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Tip Sheet

Im going to show you how to deal with ten of the most typical aspects of
English grammar that are tested on the CAE Use of English paper, part 4. Of
course, there are many other grammar points that are tested, but all you
need to do is follow the same basic concepts that are explained here in order
to analyse the sentences and find the answer.

Heres a list of what you will find here.

AS SOON AS IMMEDIATELY

INVERSION

ACTIVE PASSIVE

WISH + PAST PERFECT

COMPARATIVES

FUTURE FORMS

NO ANY

POSITIVE NEGATIVE

GERUND/INFINITIVE

The single best piece of advice I can give you is this: FOCUS ON FORM, NOT
MEANING. Form refers to how the sentence is constructed grammatically.
This is a lot more important than what the sentence or the words mean.

To do this you will need to develop your ability to:

a) analyse sentences, so you know whats going on and how to use that
information to help you find the answer.

b) memorize example sentences so you dont have to always be thinking


about the grammar, you can just use your memorized example
sentence as a model which you can copy.

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AS SOON AS IMMEDIATELY

Lets look at our first example:

1. Please contact me immediately when you get the results.

AS

Please let me know as soon as you get the results.

To make it easier, lets take the analysis in steps.

Step 1

We look at the second sentence and see whats missing. Here its the concept
of immediately and something that means the same as contact me and
starts with let. So we are being tested on two things here.

Step 2

We ask ourselves this question: Do we know any words or phrases that


mean the same as immediately? Do any of them contain the word as? This
leads us to as soon as.

Step 3

Now ask: Which phrase starting with let means the same as contact me?
This leads us to let me know.

And there we have our answer.

NOTE

In this transformation steps two and three are interchangeable.

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INVERSION

2 The fight started as soon as I walked through the door.

SOONER

No sooner had I walked through the door then the fight started.

Lets break this one down in steps as well.

Step 1

Whats missing? Something that means the same as as soon as and


something that means the same as walked through the door.

Step 2

The given word is sooner, so logically we can assume that the phrase which
means the same as as soon as must include the word sooner. This leads us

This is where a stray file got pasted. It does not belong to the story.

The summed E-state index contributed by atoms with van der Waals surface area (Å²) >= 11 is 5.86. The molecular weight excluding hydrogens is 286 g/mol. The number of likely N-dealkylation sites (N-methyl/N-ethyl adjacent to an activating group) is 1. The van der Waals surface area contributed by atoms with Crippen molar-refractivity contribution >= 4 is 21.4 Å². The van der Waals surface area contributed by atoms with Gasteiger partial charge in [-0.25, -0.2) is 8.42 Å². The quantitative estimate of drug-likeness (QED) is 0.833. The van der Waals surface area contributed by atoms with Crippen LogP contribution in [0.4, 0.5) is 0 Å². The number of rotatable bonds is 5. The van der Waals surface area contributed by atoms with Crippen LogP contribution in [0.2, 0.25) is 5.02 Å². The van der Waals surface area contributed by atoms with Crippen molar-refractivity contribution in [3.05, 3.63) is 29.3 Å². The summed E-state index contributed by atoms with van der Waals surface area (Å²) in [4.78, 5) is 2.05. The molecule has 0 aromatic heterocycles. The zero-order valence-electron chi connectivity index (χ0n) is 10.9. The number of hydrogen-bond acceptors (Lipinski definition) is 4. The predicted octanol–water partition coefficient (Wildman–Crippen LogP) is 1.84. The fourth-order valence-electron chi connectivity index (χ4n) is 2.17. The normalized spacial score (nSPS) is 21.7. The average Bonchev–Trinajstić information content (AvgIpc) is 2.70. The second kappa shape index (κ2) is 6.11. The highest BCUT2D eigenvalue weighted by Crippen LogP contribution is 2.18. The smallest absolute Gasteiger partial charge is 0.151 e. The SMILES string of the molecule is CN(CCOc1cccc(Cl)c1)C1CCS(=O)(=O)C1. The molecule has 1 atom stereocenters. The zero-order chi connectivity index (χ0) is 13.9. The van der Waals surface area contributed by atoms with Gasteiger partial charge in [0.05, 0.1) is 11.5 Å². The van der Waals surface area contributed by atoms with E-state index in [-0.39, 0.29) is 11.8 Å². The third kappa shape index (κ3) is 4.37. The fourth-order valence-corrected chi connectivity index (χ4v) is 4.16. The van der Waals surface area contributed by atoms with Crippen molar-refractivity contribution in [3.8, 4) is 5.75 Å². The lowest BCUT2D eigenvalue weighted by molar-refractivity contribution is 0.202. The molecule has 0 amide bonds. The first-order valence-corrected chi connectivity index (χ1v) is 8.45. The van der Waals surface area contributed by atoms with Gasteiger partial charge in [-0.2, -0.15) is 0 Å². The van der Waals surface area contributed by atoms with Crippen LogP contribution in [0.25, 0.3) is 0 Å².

to no sooner.

Step 3

Ask yourself: How does no sooner work? What always follows it (or at
least, what almost always follows it)? Well, we can learn all about that when
we study a grammatical concept called inversion This is where we invert the
subject and the verb. Normally, we would say I had walked, right? But here,
with the phrase no sooner, we invert the words I and had. We use this
technique to create a more dramatic effect.

Now studying inversion is definitely a good idea, but lets say you hate
grammar and you dont have much time to study, so heres a short cut:
simply memorise a sentence with No sooner! And heres a great exam tip, as
soon as you sit down and the invigilator says you can begin, write your
memorised no sooner sentence down on the exam paper. Dont wait till you
get to part 4 and need to remember it, write it down straight away. Then
when you need it later, you have it right there as a reference

So lets say we either know that no sooner is used with inversion or we use
our memorised sentence, either way we arrive at No sooner plus inverted
subject/verb and verb in past perfect tense. The verb of course we know is to
walk, so theres our answer!

NOTE 1

Even if you dont know the meaning of the verb you can still arrive at a
correct answer by following these steps!

NOTE 2
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Inversion is frequently tested on this part of the test. If you can get one into
your written composition, that would also be very good! Do a search on
Google using grammar inversion rules to learn more, or ask your teacher for
help.

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ACTIVE PASSIVE

Another aspect of English grammar that is tested all the time in this exercise
is Passive Voice. Typically you will get an active sentence and then you will
have to change it to passive. Like this:

3 They warned me not to go to certain parts of the town because they were
too dangerous.

WARNED

I was warned not to go to certain parts of the town because they were too
dangerous.

So heres the breakdown:

Step 1

What is missing? They warned me is missing, and not to go is missing.

Step 2

The rewrite starts with I. Why? Where does this come from? It comes from
the me in the original sentence. This should (hopefully) tell you that we are
looking at an active-passive transformation.

Step 3

Following our active to passive rules we see that the verb in the given
sentence is warned and that it is in the past simple tense. We take this verb
and put it into the V3 form, (identical in spelling and pronunciation but
different grammatically). As warned is our given word, we now have the
given word used correctly. Great!

Step 4

Still following our active to passive rules, we add the auxiliary verb to be,
which we need to form the passive. We know that the verb warned in our
original sentence is in the simple past. Therefore our auxiliary verb to be
must also take the simple past, and this gives us was warned.

Step 5

We need to decide if we need to include the agent or not. This is the person
or thing doing the action (the subject in the original sentence). In our
example the agent is they. This would then give by them in our rewrite.
BUT when we have an undefined subject/agent in the active sentence we DO
NOT need to specify the agent in the passive sentence, e.g. here we DO NOT

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write by them. This is ugly and unnecessary and it just plain sucks. Dont do
it!

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Step 6

Our passive construction is now finished (was warned), so now we need to


look at what else is missing. We already know it is not to go. So ask yourself